Rooms at the new La Masia are distributed over five floors rather than two at the heart of the Ciutat Esportiva with a capacity for 83 youngsters, giving players optimal conditions to succeed. The complex includes ‘unbeatable installations that were exclusively designed to optimise the intellectual, personal, and social development of young sportspeople’.
No longer 600 square metres, but the complex stretches over an impressive 5,000 square metres to hone the next generation of La Masia alumni. Barcelona are never too far off finding the next Pep Guardiola, Tito Vilanova or Luis Enrique, and even Barry’s short time on the Iberian Peninsula has equipped the young forward with the technical and tactical competencies to develop into a superstar at Bodymoor Heath.
One famous requirement of any Barcelona coach is to field a team with a 4-3-3 formation – that’s about as far a qualification a coach needs at La Masia; cementing the club’s identity which Ajax and Sporting Lisbon, two of the most successful football academies in world football, have also deployed.
La Masia to Bodymoor Heath: Louie Barry’s untrodden, yet exciting path
Carles Folguera, La Masia director said: ”We’re always looking for a type of player who’s not physical but a very good thinker, who’s ready to take decisions, who has talent, technique and agility. Physical strength is not important.”
For Barry – a striker that holds plenty of physical efficiencies in his own right – is a bright forward, who for a number of years has plied his trade in England youth and academy sides as he made a name for himself as a potent number nine.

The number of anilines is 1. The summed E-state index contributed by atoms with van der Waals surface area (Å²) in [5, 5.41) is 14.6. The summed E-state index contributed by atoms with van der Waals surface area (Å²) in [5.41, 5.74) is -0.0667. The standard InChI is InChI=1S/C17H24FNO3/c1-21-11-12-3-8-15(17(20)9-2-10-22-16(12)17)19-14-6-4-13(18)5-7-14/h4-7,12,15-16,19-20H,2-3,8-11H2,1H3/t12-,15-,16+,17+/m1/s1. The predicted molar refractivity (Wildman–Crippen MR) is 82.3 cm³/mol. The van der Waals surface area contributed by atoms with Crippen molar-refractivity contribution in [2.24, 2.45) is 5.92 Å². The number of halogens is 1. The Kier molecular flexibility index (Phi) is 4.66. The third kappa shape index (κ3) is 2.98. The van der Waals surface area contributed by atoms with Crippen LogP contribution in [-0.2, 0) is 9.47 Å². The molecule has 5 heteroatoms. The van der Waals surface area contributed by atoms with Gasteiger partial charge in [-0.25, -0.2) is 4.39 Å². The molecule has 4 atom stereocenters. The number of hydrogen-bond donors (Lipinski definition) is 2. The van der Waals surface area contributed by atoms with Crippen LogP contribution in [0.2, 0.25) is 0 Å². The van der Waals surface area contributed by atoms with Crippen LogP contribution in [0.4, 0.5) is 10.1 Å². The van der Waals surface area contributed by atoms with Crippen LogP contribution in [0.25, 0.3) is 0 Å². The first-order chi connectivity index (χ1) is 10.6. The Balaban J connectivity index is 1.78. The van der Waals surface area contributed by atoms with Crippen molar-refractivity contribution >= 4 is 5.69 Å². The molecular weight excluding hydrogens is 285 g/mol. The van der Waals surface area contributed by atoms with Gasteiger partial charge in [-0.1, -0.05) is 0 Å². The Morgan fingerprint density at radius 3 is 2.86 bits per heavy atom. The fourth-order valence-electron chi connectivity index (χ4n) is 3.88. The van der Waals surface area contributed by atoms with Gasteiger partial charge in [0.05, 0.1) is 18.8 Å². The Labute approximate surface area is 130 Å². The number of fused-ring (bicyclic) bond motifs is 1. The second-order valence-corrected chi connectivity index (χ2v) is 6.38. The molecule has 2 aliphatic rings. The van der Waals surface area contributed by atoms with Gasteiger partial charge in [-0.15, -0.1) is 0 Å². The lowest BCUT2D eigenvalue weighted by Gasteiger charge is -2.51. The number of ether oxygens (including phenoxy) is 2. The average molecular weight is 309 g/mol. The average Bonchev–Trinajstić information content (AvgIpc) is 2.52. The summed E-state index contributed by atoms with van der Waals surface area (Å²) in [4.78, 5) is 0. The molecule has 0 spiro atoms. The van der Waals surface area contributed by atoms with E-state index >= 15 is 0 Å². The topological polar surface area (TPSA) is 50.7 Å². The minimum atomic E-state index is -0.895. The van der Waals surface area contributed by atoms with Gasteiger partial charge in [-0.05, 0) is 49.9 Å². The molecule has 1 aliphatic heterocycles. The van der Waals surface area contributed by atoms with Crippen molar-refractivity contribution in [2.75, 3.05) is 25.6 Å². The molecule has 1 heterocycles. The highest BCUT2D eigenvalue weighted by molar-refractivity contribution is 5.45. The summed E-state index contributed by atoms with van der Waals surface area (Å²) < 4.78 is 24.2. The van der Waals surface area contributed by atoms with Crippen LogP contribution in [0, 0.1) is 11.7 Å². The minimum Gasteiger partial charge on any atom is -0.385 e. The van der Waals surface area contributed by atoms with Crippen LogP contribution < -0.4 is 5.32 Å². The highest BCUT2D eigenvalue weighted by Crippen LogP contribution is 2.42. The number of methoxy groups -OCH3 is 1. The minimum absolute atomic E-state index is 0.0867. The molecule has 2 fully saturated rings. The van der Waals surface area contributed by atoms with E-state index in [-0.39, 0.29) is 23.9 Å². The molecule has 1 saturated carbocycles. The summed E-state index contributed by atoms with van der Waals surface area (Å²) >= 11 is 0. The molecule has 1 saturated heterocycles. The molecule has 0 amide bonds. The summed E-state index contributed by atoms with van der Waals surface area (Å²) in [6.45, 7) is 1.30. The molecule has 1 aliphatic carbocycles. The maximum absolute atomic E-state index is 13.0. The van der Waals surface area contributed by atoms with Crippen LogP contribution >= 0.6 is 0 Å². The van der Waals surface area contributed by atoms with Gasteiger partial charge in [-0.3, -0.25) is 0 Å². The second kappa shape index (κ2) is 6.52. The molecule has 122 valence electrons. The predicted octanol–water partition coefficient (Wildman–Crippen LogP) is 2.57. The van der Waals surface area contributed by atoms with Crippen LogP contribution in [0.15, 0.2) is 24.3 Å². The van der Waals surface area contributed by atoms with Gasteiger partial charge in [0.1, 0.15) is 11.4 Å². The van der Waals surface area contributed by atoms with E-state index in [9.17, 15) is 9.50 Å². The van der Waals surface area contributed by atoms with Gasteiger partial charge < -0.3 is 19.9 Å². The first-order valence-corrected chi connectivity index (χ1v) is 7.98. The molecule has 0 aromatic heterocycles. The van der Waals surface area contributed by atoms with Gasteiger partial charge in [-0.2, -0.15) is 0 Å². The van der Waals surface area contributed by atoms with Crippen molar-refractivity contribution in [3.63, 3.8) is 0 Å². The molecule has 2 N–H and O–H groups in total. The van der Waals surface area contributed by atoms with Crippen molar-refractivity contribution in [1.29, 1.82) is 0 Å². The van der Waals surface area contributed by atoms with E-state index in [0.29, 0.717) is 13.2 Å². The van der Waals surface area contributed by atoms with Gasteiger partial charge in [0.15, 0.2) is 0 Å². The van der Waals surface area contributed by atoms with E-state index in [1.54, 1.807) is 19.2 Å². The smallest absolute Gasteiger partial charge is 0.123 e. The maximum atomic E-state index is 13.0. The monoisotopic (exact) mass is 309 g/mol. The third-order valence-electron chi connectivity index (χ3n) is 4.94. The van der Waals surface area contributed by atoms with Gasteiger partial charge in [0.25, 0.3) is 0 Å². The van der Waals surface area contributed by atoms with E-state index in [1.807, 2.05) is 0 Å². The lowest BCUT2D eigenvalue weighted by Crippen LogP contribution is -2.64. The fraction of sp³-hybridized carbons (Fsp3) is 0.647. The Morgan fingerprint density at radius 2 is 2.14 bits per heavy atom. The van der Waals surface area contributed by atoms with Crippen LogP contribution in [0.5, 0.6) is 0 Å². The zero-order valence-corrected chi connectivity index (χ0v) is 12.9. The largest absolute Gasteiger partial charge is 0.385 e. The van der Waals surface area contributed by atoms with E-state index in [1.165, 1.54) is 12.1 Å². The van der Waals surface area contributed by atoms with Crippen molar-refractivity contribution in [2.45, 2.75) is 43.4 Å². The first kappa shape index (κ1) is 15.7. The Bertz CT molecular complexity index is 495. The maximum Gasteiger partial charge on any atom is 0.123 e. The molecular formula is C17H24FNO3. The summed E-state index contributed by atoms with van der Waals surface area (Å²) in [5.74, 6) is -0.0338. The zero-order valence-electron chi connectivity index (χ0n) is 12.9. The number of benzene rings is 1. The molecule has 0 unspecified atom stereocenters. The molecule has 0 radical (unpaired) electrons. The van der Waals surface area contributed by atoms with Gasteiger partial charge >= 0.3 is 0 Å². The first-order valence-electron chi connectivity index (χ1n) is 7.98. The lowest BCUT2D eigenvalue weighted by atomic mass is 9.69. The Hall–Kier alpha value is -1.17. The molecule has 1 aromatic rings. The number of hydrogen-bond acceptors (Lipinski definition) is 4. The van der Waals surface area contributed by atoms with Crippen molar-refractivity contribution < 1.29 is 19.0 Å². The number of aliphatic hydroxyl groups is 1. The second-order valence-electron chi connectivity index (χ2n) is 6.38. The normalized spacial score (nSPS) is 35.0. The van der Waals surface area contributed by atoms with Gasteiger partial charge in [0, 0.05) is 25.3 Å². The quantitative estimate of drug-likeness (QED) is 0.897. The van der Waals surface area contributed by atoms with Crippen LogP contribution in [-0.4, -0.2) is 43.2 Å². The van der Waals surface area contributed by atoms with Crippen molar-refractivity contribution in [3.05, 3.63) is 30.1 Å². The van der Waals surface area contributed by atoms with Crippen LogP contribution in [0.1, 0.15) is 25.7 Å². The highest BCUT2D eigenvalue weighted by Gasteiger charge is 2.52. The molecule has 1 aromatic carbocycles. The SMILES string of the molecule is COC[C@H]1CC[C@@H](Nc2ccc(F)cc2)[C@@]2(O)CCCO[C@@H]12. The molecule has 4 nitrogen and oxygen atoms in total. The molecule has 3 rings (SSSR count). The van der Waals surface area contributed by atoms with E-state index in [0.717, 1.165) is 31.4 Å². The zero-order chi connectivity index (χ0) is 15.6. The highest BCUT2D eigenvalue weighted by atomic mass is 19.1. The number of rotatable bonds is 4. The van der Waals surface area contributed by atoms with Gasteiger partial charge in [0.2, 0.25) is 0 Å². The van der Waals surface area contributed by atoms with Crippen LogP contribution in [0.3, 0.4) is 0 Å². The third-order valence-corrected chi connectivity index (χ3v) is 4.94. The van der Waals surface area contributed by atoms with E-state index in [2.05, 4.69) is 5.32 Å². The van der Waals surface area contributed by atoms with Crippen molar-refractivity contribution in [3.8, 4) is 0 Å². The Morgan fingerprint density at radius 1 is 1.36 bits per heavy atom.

During pre-season last season, Barry was playing alongside Ansu Fati, the latest youngster to take the Camp Nou by storm. Barry was unable to play in competitive youth fixtures however as he had to wait over ten weeks to receive clearance from FIFA to be able to play.
Changes with internal staff further limited his opportunities – but despite his lack of actual playing time, the youngster was learning a lot in training, ‘coming on leaps and bounds and improving in confidence’. He was considered good enough to succeed at Barcelona, but wasn’t given the opportunity to do so – and joined Villa’s ambitious academy project for a fee of around £3,000,000 just six months after joining Barcelona.
A move to Barcelona was quite understandably too tempting to resist for Barry – then a 16-year-old with the world at his feet. But as Villa came knocking with the youngster’s former academy coach Mark Harrison leading the pursuit, Barry returned to Sutton Coldfield to continue his development back home.